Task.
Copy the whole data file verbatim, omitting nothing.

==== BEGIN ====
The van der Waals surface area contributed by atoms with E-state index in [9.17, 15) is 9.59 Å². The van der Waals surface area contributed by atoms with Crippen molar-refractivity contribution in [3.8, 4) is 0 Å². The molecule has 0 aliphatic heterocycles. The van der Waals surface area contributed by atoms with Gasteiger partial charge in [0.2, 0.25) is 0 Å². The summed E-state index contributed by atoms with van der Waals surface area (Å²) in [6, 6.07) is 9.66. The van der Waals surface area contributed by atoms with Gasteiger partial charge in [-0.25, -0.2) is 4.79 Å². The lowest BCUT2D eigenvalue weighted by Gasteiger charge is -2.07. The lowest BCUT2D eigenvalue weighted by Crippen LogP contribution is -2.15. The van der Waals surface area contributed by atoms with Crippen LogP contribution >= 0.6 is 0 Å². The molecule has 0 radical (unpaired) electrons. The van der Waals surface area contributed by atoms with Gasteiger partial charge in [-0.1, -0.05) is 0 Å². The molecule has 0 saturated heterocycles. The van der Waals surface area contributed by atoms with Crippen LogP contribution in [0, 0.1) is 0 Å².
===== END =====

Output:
The van der Waals surface area contributed by atoms with E-state index in [9.17, 15) is 9.59 Å². The van der Waals surface area contributed by atoms with Crippen molar-refractivity contribution in [3.8, 4) is 0 Å². The molecule has 0 aliphatic heterocycles. The van der Waals surface area contributed by atoms with Gasteiger partial charge in [0.2, 0.25) is 0 Å². The summed E-state index contributed by atoms with van der Waals surface area (Å²) in [6, 6.07) is 9.66. The van der Waals surface area contributed by atoms with Gasteiger partial charge in [-0.25, -0.2) is 4.79 Å². The lowest BCUT2D eigenvalue weighted by Gasteiger charge is -2.07. The lowest BCUT2D eigenvalue weighted by Crippen LogP contribution is -2.15. The van der Waals surface area contributed by atoms with Crippen LogP contribution >= 0.6 is 0 Å². The molecule has 0 radical (unpaired) electrons. The van der Waals surface area contributed by atoms with Gasteiger partial charge in [-0.1, -0.05) is 0 Å². The molecule has 0 saturated heterocycles. The van der Waals surface area contributed by atoms with Crippen LogP contribution in [0, 0.1) is 0 Å².